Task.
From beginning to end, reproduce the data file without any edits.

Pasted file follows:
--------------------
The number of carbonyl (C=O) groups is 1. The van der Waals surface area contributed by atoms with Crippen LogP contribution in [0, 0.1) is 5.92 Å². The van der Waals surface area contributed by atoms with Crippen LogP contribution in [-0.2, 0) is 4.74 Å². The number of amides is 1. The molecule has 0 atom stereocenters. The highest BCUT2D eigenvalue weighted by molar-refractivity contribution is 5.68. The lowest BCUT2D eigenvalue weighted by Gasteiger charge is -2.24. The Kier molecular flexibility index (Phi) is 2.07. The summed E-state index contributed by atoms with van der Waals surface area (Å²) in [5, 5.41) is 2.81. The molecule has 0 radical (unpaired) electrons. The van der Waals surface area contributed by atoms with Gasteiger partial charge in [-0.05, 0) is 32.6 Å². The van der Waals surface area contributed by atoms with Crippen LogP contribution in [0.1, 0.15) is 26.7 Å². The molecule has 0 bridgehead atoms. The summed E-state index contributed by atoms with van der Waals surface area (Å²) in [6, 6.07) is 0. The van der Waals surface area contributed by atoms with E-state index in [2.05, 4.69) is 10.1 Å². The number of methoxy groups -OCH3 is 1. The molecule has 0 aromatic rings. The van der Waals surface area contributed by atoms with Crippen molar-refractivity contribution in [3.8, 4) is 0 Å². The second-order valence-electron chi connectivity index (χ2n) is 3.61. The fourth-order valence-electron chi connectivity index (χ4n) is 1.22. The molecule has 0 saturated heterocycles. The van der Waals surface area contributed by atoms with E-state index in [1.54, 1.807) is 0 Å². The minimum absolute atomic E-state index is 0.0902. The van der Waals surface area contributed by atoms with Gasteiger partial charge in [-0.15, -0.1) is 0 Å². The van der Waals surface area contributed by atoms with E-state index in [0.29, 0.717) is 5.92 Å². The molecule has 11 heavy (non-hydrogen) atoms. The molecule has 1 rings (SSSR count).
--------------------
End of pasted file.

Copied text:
The number of carbonyl (C=O) groups is 1. The van der Waals surface area contributed by atoms with Crippen LogP contribution in [0, 0.1) is 5.92 Å². The van der Waals surface area contributed by atoms with Crippen LogP contribution in [-0.2, 0) is 4.74 Å². The number of amides is 1. The molecule has 0 atom stereocenters. The highest BCUT2D eigenvalue weighted by molar-refractivity contribution is 5.68. The lowest BCUT2D eigenvalue weighted by Gasteiger charge is -2.24. The Kier molecular flexibility index (Phi) is 2.07. The summed E-state index contributed by atoms with van der Waals surface area (Å²) in [5, 5.41) is 2.81. The molecule has 0 radical (unpaired) electrons. The van der Waals surface area contributed by atoms with Gasteiger partial charge in [-0.05, 0) is 32.6 Å². The van der Waals surface area contributed by atoms with Crippen LogP contribution in [0.1, 0.15) is 26.7 Å². The molecule has 0 bridgehead atoms. The summed E-state index contributed by atoms with van der Waals surface area (Å²) in [6, 6.07) is 0. The van der Waals surface area contributed by atoms with E-state index in [2.05, 4.69) is 10.1 Å². The number of methoxy groups -OCH3 is 1. The molecule has 0 aromatic rings. The van der Waals surface area contributed by atoms with Crippen molar-refractivity contribution in [3.8, 4) is 0 Å². The second-order valence-electron chi connectivity index (χ2n) is 3.61. The fourth-order valence-electron chi connectivity index (χ4n) is 1.22. The molecule has 0 saturated heterocycles. The van der Waals surface area contributed by atoms with E-state index in [1.54, 1.807) is 0 Å². The minimum absolute atomic E-state index is 0.0902. The van der Waals surface area contributed by atoms with Gasteiger partial charge in [-0.15, -0.1) is 0 Å². The van der Waals surface area contributed by atoms with E-state index in [0.29, 0.717) is 5.92 Å². The molecule has 11 heavy (non-hydrogen) atoms. The molecule has 1 rings (SSSR count).